Making sure you have configured your dryer system correctly is more important than you think, and there is a definite list of “do’s and don’ts” to consider. 

By the way: Did you know the first hand-cranked clothes dryerwas manufactured in 1800? I thought you might find that interesting. I did, at least.

Do you have questions or comments about dryer vent ducting, separating whites and colors or home inspections in general? Go “All” in and tweet us (@AIHomeInspect).


Even though it may be a bit alarming to see a large crack in the foundation of your home, a good deal of the time it’s not something to fret over. For instance, the character of a crack can tell you a lot about how serious it may be regarding structural integrity. 

During a recent home inspection in Langley, Washington, I came across a good-sized break in a concrete foundation that had “rounded edges”—as opposed to a “sharp” or “fresh” cracks. This pattern told me it was likely historical. Furthermore, structural engineers had outfitted the home with concrete supports to contain any further settling issues, and the homeowner provided me with a letter from an engineer that showed the matter as previously evaluated.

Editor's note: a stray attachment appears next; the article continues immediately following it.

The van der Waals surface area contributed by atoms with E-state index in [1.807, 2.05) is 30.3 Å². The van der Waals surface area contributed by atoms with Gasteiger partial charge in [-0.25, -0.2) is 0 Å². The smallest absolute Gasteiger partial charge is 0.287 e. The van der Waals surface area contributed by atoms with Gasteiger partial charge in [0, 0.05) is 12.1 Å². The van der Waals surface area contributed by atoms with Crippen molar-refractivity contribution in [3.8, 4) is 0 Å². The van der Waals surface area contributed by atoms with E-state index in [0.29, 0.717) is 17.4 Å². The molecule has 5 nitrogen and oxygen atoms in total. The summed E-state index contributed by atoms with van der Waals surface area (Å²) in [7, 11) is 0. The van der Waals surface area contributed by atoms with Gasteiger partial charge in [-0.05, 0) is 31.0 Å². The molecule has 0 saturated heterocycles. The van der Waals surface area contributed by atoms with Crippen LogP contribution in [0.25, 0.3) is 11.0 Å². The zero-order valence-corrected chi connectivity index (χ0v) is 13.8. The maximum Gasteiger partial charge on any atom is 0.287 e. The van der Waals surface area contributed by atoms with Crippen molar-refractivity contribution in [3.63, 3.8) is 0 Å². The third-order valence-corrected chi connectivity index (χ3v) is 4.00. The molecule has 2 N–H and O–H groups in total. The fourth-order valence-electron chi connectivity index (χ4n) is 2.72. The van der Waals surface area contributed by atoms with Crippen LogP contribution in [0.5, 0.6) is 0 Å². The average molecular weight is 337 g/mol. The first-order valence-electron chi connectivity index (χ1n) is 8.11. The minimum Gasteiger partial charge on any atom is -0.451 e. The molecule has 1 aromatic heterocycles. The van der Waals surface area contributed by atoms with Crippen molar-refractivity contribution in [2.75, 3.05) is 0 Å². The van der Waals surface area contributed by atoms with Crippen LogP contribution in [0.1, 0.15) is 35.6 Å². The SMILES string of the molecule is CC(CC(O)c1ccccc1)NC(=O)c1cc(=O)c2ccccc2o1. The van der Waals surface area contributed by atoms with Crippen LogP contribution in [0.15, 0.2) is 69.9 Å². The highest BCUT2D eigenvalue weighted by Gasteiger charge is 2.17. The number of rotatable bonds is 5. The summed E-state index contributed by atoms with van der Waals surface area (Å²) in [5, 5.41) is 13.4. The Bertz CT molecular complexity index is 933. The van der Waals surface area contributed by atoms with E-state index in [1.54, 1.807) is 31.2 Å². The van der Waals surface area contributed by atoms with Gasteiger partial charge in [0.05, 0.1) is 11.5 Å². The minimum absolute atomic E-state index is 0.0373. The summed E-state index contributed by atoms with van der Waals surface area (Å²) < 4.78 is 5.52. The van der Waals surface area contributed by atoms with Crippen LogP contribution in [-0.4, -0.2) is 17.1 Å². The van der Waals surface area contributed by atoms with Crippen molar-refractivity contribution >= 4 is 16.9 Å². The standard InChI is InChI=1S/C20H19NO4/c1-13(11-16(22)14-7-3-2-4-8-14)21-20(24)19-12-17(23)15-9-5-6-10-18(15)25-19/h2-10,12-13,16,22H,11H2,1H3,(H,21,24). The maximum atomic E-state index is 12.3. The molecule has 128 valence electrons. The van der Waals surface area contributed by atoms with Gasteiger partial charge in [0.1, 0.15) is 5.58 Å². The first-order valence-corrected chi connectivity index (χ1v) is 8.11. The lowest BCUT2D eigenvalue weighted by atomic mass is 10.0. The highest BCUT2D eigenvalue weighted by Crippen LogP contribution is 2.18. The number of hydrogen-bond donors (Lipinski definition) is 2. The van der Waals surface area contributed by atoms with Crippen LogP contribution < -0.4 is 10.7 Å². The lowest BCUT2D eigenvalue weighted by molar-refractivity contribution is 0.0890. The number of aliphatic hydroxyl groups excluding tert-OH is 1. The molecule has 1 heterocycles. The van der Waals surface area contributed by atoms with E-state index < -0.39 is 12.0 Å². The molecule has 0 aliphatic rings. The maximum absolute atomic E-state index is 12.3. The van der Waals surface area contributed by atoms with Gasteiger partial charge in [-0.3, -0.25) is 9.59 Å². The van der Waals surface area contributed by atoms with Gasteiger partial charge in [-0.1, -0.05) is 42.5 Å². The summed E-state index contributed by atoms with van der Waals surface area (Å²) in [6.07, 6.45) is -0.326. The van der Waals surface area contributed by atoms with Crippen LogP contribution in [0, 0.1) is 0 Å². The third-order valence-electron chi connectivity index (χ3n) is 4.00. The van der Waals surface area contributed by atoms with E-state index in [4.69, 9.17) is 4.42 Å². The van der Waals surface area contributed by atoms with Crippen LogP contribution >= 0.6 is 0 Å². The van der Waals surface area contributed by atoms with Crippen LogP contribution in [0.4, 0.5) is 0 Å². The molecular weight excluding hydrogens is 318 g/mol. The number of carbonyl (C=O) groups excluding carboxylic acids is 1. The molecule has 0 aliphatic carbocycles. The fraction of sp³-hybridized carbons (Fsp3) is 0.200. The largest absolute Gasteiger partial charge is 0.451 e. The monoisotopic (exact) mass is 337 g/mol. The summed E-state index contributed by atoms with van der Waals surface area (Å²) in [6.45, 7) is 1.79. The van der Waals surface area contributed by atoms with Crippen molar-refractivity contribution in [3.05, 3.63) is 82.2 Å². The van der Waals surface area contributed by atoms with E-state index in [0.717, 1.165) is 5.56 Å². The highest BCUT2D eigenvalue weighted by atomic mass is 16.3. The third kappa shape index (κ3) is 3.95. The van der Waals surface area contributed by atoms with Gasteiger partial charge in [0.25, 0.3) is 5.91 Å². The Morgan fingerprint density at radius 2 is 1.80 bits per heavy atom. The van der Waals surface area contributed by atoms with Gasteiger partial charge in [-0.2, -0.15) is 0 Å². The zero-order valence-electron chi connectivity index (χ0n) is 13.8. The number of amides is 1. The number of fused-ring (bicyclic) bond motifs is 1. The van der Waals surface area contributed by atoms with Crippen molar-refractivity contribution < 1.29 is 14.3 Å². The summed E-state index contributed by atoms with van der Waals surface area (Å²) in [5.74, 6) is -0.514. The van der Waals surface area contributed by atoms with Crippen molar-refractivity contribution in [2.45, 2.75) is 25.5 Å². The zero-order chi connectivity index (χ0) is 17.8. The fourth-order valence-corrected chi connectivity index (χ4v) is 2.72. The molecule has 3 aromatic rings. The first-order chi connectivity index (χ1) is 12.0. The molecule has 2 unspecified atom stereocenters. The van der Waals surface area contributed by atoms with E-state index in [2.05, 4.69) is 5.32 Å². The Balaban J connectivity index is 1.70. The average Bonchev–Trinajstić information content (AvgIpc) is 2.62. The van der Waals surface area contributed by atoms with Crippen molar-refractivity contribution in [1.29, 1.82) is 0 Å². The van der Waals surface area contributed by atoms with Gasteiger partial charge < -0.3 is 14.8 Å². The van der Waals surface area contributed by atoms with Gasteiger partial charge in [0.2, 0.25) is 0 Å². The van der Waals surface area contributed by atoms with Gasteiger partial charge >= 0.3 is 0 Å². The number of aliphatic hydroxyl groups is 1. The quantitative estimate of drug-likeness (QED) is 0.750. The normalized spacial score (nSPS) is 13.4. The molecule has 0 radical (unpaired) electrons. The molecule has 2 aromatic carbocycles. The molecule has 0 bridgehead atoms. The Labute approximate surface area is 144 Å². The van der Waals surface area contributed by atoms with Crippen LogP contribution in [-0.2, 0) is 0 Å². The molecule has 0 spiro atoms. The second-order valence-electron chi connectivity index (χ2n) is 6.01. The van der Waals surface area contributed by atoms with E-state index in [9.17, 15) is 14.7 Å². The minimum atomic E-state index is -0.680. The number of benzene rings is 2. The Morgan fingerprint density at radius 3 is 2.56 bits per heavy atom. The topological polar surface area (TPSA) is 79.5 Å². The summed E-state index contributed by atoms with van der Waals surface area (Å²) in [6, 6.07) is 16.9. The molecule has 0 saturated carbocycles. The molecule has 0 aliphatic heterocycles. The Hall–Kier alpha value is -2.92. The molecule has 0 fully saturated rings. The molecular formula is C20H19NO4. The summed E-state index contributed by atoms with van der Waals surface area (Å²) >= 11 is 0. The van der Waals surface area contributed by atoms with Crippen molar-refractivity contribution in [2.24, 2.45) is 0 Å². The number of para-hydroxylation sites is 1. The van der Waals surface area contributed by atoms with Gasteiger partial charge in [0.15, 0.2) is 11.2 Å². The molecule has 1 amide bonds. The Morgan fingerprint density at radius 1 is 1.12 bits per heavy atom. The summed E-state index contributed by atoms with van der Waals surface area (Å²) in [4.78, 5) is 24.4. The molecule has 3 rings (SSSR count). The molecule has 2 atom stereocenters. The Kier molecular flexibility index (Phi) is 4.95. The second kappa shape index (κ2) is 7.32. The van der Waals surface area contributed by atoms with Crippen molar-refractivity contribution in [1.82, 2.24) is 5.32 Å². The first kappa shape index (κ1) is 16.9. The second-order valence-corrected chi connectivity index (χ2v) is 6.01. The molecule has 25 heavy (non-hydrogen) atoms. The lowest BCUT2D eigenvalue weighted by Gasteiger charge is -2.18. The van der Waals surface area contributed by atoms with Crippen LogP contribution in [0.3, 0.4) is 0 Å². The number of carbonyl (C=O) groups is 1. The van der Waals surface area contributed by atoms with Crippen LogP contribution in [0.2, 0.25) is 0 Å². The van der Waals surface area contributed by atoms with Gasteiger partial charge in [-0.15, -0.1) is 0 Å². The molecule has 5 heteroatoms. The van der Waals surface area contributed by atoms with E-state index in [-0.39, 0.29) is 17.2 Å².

In the end, monitoring for movement into the future and repairing if noted is all you can do.

Do you have questions or comments about foundations, settling cracks or home inspections in general? Go “All” in and tweet us (@AIHomeInspect).


I recently came across a common issue during a home inspection in Eastsound on Orcas Island: deterioration and fungal growth at window head trim elements. Unfortunately, in this case, there was the possibility of underlying damage not visible without invasive inspection.

The builders on this home used Spruce Pine Fir (SPF) trim, as opposed to cedar wood. I recommended the owners consider replacing any deteriorated SPF with cedar because cedar is naturally rot resistant and will have extended serviceable life upon installation.

In other words, cedar is ideal for homes in the northwest. It may come at a higher price up front, but its long-lasting features will make it a great value down the road.

For homeowners debating between cedar and SPF trim, there is no contest when it comes to quality.

Do you have questions or comments about window trim, construction materials or home inspections in general? Go “All” in and tweet us (@AIHomeInspect).